So, you stained your macramé. Was it coffee? Was it wine? Or was it THE wine? Don’t worry. We’re not here to judge, just coming through with the clutch.

Hopefully, the accident just occurred and you’re in a rush. There’s no time to waste so let’s get started. If you just dropped liquid on your macramé, hold the freshly strained area under a tap and let cold water run through the back of the stain for around 5 minutes. While this is happening, rub the stain very gently. You can use mild detergents but make sure to not use any that contains bleach.

If your stain consists of dust or dirt, we’ve got you covered too. The very first thing to remember is not to submerge your item in any liquid. That means no on the washing machine. All you’re going to need is a white, damp cloth with a mild detergent. Remember, no bleach. Keep dabbing at the back of the stain with your damp cloth for around 5 minutes.

Once your done with the first step of cleaning your stains, hang your macramé out to dry. Make sure to keep your items away from direct sunlight to avoid discoloration. Choose a dry ventilated area that will allow your macramé to cool and air dry without any contact with sunlight.

Maintaining Your Macramé

Right, we’ve got the emergencies out the way. That was a close one. Now let’s talk about how you can maintain your macramé. Macramé adds an amazing rustic touch to whatever it is that you’re looking to decorate, but it’s also important to take care of it. These handmade products require a delicate touch to keep up to standards. Unfortunately, we couldn’t get Martha Stewart to guide you through it, but we’re confident you’ll have a better understanding of how to take care of your items once we’re done.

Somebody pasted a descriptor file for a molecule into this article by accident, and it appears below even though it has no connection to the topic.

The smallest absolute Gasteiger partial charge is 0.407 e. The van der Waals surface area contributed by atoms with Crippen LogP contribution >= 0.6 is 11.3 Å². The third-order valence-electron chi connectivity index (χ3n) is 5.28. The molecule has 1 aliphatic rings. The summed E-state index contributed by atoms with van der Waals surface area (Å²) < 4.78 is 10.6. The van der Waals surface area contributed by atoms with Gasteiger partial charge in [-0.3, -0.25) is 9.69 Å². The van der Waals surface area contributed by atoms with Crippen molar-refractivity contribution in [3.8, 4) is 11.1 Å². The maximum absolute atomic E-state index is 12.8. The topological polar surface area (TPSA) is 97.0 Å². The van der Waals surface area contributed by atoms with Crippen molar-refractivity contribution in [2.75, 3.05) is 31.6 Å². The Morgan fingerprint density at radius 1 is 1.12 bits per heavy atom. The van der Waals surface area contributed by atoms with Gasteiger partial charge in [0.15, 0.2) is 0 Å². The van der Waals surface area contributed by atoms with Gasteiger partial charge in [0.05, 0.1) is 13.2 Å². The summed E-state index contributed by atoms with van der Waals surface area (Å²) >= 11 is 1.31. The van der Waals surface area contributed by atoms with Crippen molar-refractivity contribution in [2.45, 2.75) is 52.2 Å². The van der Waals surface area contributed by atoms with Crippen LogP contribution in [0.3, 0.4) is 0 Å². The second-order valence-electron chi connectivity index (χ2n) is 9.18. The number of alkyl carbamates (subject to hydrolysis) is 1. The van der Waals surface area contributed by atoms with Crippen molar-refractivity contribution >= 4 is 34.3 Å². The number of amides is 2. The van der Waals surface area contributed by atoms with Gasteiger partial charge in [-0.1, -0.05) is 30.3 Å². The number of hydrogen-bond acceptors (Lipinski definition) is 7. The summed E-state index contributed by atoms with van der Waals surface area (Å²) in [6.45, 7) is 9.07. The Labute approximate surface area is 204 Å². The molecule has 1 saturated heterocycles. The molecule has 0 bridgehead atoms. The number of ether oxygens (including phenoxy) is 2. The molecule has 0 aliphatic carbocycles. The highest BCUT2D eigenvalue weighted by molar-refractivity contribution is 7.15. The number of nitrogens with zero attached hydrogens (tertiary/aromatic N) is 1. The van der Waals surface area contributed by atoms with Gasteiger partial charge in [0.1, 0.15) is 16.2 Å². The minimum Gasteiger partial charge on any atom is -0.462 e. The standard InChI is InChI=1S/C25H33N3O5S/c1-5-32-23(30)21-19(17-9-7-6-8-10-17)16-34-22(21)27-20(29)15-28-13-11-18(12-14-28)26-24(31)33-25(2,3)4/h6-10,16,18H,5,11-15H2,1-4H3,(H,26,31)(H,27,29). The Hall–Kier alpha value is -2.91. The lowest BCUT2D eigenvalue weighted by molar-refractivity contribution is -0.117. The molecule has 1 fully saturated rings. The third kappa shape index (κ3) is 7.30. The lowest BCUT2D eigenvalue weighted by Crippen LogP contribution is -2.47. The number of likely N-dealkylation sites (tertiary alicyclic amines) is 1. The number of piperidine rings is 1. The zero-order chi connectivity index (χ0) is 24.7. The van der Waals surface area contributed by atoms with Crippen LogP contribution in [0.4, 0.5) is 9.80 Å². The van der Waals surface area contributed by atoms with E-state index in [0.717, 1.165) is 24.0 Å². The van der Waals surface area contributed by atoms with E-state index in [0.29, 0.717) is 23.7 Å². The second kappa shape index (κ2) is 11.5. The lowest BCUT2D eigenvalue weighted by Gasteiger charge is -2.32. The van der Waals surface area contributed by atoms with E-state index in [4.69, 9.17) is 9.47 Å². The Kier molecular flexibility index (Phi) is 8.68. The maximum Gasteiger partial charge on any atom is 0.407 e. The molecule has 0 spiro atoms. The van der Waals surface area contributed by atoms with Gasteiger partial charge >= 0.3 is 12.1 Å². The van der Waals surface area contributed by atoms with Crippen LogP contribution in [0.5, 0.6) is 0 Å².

When it comes to smaller items like purses and rugs would need to be washed at least every two weeks. However, bigger items only need to be washed once a month. This would be your curtains, wall hangers or plant hangers. Depending on the product or its condition, the method in which you wash your items defer.

For most of your macramé, start off with using a soft bristle brush off any dust particles. Using mild detergent, run your items through the washing machine on a delicate cycle. If your macramé is older, or in a fragile condition, hand wash them gently. Use lukewarm water along with mild detergent. Gently scrub your cloth before rinsing it under cool water. Remember not to wring your macramé.


To clean your macramé plant hangers, you’re going to need two spray bottles. Fill one up with your homemade solution. For this you’ll need mild detergent, baking soda, lukewarm water and lemon juice. Fill the other spray bottle with cool water. Spray your solution on the macramé plant hanger, then spray cool water over areas you sprayed the detergent to, and air dry.


One more thing, make sure to keep a look out for pests.  Macramé is made of cotton and like any other natural fibre, is a possible food source for a variety of pests. To prevent this from occurring, remember to dust off your macramé every now and then. Do not use a vacuum. Simply take your items outside and gently shake from side to side. Additionally, you could also use a lint roller to remove any dust particles. You can also iron your items or steam them.

So, what have we learnt? We’re clumsy but there’s always a fix. To recap, we’re going to run through a few of the Don’ts, or as we in the macramé industry like to call them, “Do Knots”.


Don’t use Bleach.

To wash your macramé, use mild detergents with no bleach. You can also create your own liquid. What you need is mild dish soap, baking soda and lukewarm water. Simply add the mild dish soap and baking soda to your lukewarm water until completely dissolved.

Keep away from Sunlight.

When drying your macramé, keep away from sunlight. This is to make sure that your items do not discolour. Hang your items in a dry ventilated area and let them air dry.

Do not vacuum.

Gently shake or use a lint roller.

Please don’t use Bleach.

Did we mention no bleach? Yea, that’s kind of important.


That’s about it. Easy Peasy. Just another low maintenance product. Just make sure to clean your smaller macramé items twice a week, the bigger ones once a month, avoid using bleach, hot water, direct sunlight, vacuuming and remember to wash delicately. Let’s be honest, it’s worth it

Author MacrameMan